The Endesa Pavilion is an excellent example of sustainably designed architecture. It was designed by Rodrigo Rubio from the Institute of Advanced Architecture of Catalonia as a part of the Smart City Expo, and can be found at the Marina Dock in Barcelona, Spain. The self-sufficient pavilion is serving as a smart cities control room over the course of one year. This will involve the monitoring and testing of several projects related to intelligent power management.
The building is composed of a series of triangular modules, each equipped with a solar panel to collect photovoltaic energy. The geometries and angles of these protruding awnings were calculated using algorithms for precision. The components were then digitally fabricated using CNC machines. Assembly of the structure was completed in under a month.
The pavilion’s structure was designed around a number of factors. “The design optimises every point of the façade to maximise the capture of solar radiation in the solar panels,” says Rubio. The pavilion is covered by about 140 square metres in total. The building’s geometry also addresses the need for shade, natural ventilation, insulation and natural lighting. Inside the building, the triangular modules create pockets for sitting or storage. This has proven to be an efficient way to increase the liveable area of the structure on the same size footprint.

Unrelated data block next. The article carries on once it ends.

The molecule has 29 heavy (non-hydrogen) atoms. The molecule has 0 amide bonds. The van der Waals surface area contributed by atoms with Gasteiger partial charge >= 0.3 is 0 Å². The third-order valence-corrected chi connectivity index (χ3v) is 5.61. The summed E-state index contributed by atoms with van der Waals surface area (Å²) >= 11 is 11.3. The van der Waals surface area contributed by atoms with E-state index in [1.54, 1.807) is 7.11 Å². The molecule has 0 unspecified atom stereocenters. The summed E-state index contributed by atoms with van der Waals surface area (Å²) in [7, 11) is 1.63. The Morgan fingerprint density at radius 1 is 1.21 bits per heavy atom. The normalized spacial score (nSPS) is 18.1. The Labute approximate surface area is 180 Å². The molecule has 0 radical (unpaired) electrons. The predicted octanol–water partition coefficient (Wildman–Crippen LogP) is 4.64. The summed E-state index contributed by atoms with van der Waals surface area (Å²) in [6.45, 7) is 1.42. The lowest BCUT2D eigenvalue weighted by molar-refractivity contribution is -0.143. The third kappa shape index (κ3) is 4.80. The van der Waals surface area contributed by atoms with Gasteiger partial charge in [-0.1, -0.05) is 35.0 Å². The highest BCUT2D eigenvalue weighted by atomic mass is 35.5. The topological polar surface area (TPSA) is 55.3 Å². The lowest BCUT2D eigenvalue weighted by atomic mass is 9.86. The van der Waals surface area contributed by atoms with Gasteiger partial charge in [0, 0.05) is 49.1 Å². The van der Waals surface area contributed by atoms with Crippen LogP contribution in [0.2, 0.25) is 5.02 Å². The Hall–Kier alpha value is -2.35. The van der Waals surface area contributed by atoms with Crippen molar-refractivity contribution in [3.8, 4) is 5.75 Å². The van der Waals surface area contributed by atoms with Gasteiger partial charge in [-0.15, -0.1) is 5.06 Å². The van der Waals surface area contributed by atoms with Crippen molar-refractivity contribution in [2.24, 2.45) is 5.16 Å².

The box-like building is constructed out of natural wood and has a layout designed to optimise space and energy. The pavilion is meant to an accessible space, with easy to understand technology and functionality that should come across as transparent to the visitor.
The logic behind the Endesa Pavilion’s architecture is that the system of design is applicable to a range of building requirements, from a townhouse to an office tower. Differing building purposes can be addressed by simply adapting the architecture geometries while maintain the same approach to design. This strategy integrates and optimises energy and sustainability functionality.